U.S. travel ban is expected to snarl trans-Atlantic airfreight
The U.S. 30- day ban on travel from the majority of continental Europe could have a significant impact on the movement of trans-Atlantic cargo flown on board passenger planes and as a result drive up shipping rates and limit airfreight capacity, according to industry experts.
More than 60% of the airfreight moved between Europe and the United States travels on passenger flights, which is well above the worldwide average according to cargo data provider WorldACD. This could lead to major disruptions in several industries as these shipments usually include electronics, pharmaceuticals and medical supplies.
Reduced passenger volumes will likely lead to airlines cancelling flights between Europe and the U.S. according to Brandon Fried, executive director of the Airforwarders Association, an industry group. He continued that this would lead to a squeeze capacity for “vital air cargo shipments that depend on passenger flights”.
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China denies new claims of forced labor in its factories “tainting” supply chains
A new report released by the Australian Strategic Policy Institute (ASPI) claims that the Chinese government is using forced labor in its factories, however these are claims which the Chinese government refute.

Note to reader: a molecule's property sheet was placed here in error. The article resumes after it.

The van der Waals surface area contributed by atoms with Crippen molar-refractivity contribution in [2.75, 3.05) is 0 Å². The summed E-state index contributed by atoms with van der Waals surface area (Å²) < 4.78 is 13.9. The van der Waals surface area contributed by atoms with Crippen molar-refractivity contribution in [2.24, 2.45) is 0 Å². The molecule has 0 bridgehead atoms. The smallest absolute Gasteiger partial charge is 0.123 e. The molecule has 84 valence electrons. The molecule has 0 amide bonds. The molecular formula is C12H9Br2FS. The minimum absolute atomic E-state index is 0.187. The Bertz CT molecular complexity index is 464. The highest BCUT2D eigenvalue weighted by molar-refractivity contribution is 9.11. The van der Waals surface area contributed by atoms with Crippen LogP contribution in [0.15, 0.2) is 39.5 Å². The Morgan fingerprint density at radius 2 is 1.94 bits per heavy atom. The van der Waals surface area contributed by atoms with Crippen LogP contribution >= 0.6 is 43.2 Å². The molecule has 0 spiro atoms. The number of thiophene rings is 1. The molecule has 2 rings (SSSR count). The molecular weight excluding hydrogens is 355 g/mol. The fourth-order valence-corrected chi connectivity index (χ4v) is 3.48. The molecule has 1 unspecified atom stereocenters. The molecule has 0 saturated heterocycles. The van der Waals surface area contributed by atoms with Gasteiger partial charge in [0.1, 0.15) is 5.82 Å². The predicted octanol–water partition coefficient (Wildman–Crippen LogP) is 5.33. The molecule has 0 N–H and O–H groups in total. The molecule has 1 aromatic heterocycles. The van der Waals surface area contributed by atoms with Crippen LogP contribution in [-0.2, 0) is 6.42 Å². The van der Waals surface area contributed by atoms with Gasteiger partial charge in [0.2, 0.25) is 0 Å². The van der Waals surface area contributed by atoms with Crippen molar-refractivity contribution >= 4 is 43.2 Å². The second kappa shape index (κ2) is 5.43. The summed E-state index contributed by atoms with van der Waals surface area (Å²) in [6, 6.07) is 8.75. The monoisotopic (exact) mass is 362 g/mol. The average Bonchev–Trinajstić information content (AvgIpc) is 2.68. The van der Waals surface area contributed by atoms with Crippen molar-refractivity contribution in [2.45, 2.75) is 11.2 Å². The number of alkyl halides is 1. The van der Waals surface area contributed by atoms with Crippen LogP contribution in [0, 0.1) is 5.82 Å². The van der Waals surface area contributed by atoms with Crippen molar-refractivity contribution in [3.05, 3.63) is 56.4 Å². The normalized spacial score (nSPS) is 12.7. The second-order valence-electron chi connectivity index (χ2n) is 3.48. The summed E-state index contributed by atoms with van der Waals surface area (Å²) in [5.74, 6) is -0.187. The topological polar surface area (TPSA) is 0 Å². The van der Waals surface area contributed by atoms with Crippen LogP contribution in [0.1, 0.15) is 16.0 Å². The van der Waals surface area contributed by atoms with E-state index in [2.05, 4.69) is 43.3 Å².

The report entitled “Uyghurs for sale” alleges the “mass transfer” of the ethnic minority to the north-west autonomous region of Xinjiang under conditions which “strongly suggest” forced labor. The report also claims that the Uyghurs are working in the technology, food, clothing and automotive industries with this forced labor being linked to the supply chains of 83 well-known global brands including Apple, BMW, Gap, Huawei, Nike, Samsung, Sony and Volkswagen.
While the Chinese Government strongly deny the claims made by the ASPI, the claims will pose new reputation and legal risks for companies which have supply chain links to China.
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U.S. retailers face $700 million hit from Coronavirus
It is expected that U.S. retailers will face a $700 million hit between March 9th and April 20th due to the production and transportation disruptions caused by the outbreak of coronavirus according to Patrick Hasani, chief of staff for freight forwarder Zencargo. Hasani also said that the biggest supply chain disruptions would be faced by electronics, clothing and furniture goods bound for the U.S.
The effects of the coronavirus outbreak led to an extended factory shutdown in China, travel restrictions on workers as well as cancelled and blank sailings by shipping lines, which has thrown off the movement of containers. This has resulted in a surplus of containers at the Port of Los Angeles but a shortage in Germany with Port of Los Angeles Executive Director, Gene Seroka, warning that “we’re only weeks away from a real tipping point”. However, some shipping companies are now sending vessels to retrieve empty cargo containers from Los Angeles to prevent further supply chain disruption.
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Have a nice weekend!